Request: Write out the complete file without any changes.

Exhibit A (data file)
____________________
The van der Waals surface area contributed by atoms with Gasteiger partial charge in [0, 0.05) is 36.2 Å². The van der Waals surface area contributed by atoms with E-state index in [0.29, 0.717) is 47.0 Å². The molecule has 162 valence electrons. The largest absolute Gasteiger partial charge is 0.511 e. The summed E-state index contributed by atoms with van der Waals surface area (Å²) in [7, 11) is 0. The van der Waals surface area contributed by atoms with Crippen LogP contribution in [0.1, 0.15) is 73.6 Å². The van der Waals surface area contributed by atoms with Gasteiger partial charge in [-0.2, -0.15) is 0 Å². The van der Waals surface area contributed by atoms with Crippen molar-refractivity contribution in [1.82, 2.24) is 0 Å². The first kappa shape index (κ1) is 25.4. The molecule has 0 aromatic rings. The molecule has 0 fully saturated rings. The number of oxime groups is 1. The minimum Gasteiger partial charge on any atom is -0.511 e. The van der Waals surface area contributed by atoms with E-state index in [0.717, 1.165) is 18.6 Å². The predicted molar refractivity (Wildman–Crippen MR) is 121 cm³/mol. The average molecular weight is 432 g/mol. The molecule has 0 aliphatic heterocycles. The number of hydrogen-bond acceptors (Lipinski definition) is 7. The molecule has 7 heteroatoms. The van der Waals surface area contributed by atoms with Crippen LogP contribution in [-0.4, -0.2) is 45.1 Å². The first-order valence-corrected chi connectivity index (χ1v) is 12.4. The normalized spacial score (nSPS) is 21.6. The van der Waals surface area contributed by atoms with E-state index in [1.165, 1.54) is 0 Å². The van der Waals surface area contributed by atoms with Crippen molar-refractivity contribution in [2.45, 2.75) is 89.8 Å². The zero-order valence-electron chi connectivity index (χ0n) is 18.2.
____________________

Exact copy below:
The van der Waals surface area contributed by atoms with Gasteiger partial charge in [0, 0.05) is 36.2 Å². The van der Waals surface area contributed by atoms with E-state index in [0.29, 0.717) is 47.0 Å². The molecule has 162 valence electrons. The largest absolute Gasteiger partial charge is 0.511 e. The summed E-state index contributed by atoms with van der Waals surface area (Å²) in [7, 11) is 0. The van der Waals surface area contributed by atoms with Crippen LogP contribution in [0.1, 0.15) is 73.6 Å². The van der Waals surface area contributed by atoms with Gasteiger partial charge in [-0.2, -0.15) is 0 Å². The van der Waals surface area contributed by atoms with Crippen molar-refractivity contribution in [1.82, 2.24) is 0 Å². The first kappa shape index (κ1) is 25.4. The molecule has 0 aromatic rings. The molecule has 0 fully saturated rings. The number of oxime groups is 1. The minimum Gasteiger partial charge on any atom is -0.511 e. The van der Waals surface area contributed by atoms with E-state index in [0.717, 1.165) is 18.6 Å². The predicted molar refractivity (Wildman–Crippen MR) is 121 cm³/mol. The average molecular weight is 432 g/mol. The molecule has 0 aliphatic heterocycles. The number of hydrogen-bond acceptors (Lipinski definition) is 7. The molecule has 7 heteroatoms. The van der Waals surface area contributed by atoms with Crippen LogP contribution in [-0.4, -0.2) is 45.1 Å². The first-order valence-corrected chi connectivity index (χ1v) is 12.4. The normalized spacial score (nSPS) is 21.6. The van der Waals surface area contributed by atoms with E-state index in [1.165, 1.54) is 0 Å². The van der Waals surface area contributed by atoms with Crippen molar-refractivity contribution in [2.45, 2.75) is 89.8 Å². The zero-order valence-electron chi connectivity index (χ0n) is 18.2.